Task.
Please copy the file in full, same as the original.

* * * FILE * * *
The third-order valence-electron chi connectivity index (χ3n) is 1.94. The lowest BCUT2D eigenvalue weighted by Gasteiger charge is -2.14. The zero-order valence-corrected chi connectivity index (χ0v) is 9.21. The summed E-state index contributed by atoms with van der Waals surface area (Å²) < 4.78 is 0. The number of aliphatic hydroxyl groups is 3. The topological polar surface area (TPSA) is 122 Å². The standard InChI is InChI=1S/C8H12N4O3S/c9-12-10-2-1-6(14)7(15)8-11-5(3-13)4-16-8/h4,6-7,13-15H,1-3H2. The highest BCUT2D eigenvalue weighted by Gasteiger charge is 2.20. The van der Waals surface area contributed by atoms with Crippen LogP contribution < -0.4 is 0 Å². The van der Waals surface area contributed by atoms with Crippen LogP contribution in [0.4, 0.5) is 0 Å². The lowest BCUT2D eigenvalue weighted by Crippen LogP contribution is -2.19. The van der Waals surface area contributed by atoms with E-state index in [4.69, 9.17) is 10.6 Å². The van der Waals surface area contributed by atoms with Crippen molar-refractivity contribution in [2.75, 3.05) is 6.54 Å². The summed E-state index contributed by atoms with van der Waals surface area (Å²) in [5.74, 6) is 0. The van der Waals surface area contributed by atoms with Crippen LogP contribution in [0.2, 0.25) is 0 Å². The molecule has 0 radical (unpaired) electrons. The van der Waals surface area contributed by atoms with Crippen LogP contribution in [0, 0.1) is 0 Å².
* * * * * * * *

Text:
The third-order valence-electron chi connectivity index (χ3n) is 1.94. The lowest BCUT2D eigenvalue weighted by Gasteiger charge is -2.14. The zero-order valence-corrected chi connectivity index (χ0v) is 9.21. The summed E-state index contributed by atoms with van der Waals surface area (Å²) < 4.78 is 0. The number of aliphatic hydroxyl groups is 3. The topological polar surface area (TPSA) is 122 Å². The standard InChI is InChI=1S/C8H12N4O3S/c9-12-10-2-1-6(14)7(15)8-11-5(3-13)4-16-8/h4,6-7,13-15H,1-3H2. The highest BCUT2D eigenvalue weighted by Gasteiger charge is 2.20. The van der Waals surface area contributed by atoms with Crippen LogP contribution < -0.4 is 0 Å². The van der Waals surface area contributed by atoms with Crippen LogP contribution in [0.4, 0.5) is 0 Å². The lowest BCUT2D eigenvalue weighted by Crippen LogP contribution is -2.19. The van der Waals surface area contributed by atoms with E-state index in [4.69, 9.17) is 10.6 Å². The van der Waals surface area contributed by atoms with Crippen molar-refractivity contribution in [2.75, 3.05) is 6.54 Å². The summed E-state index contributed by atoms with van der Waals surface area (Å²) in [5.74, 6) is 0. The van der Waals surface area contributed by atoms with Crippen LogP contribution in [0.2, 0.25) is 0 Å². The molecule has 0 radical (unpaired) electrons. The van der Waals surface area contributed by atoms with Crippen LogP contribution in [0, 0.1) is 0 Å².